ARMD and dangerous

ARMD and dangerous

March 1, 2003

After age 80, one person in four suffers from age-related macular degeneration (ARMD). People with ARMD gradually lose the ability to read, recognize their children's faces, and even watch TV. According to Hélène Boisjoly, Director of the Department of Ophthalmology at the University of Montréal, "ARMD is a major problem since it is the major cause of blindness in North Americans aged 50 and over."

Boisjoly's Department of Ophthalmology is a member of the Vision Research Network (VRN), which also includes researchers from Laval University, UQTR, and McGill University. Launched in 1996, VRN is trying to determine why ARMD damages the macula, a small section of the retina that allows people to see what's directly in front of them.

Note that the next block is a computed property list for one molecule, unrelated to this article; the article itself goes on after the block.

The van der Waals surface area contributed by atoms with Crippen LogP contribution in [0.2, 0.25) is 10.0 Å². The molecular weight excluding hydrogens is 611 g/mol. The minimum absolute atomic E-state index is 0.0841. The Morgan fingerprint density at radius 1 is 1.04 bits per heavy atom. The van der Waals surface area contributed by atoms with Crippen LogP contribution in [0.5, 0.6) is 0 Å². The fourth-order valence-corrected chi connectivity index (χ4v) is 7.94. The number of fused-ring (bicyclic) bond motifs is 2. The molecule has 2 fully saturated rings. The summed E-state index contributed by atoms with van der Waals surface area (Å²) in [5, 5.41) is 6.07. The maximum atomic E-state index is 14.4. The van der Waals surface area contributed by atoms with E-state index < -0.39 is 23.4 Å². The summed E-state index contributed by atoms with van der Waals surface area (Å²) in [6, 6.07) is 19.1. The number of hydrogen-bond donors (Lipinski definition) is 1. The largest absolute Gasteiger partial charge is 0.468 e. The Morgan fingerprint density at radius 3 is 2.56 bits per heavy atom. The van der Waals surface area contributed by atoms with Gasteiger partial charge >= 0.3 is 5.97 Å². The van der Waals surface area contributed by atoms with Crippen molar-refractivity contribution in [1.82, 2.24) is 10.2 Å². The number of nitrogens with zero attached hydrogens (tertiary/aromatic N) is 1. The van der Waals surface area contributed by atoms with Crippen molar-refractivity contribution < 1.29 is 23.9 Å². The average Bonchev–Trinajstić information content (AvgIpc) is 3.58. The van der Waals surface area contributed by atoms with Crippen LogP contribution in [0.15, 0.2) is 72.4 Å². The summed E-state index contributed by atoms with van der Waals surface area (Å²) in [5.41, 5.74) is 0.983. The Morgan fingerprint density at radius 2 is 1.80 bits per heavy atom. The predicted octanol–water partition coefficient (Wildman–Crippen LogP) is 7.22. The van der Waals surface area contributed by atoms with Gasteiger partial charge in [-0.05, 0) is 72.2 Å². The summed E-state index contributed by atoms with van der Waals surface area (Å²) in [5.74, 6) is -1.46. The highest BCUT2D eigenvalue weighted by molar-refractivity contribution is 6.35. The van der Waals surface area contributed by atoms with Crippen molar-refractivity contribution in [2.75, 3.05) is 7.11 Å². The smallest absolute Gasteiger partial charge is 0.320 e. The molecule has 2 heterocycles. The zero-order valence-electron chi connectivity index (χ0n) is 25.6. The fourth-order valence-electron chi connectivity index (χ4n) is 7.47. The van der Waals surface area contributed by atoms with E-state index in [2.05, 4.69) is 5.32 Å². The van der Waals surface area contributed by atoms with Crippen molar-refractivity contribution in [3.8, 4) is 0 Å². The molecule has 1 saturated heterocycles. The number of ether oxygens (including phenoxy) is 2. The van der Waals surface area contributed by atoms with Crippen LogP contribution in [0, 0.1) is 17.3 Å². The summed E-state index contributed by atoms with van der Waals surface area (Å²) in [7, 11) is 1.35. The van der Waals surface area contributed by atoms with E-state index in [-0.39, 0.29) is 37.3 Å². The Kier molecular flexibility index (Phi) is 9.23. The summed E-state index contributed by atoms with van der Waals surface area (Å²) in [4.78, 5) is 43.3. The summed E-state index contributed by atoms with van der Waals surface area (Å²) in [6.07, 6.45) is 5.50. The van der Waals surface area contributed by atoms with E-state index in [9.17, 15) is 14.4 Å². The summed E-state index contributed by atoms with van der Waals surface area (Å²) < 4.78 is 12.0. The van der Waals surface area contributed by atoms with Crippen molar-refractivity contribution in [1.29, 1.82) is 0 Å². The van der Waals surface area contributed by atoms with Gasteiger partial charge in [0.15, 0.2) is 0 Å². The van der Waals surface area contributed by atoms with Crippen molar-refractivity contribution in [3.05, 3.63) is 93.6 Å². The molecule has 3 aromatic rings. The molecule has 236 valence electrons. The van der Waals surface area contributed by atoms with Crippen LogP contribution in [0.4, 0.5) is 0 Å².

Researchers know that one of the main effects of ARMD is the formation of abnormal blood vessels under the macula, which prevent it from working normally and interfere with central vision. However, no one knows what causes this anomaly. New medical-imaging equipment acquired with the support of the Canada Foundation for Innovation should help VRN researchers shed some light on this mysterious disease.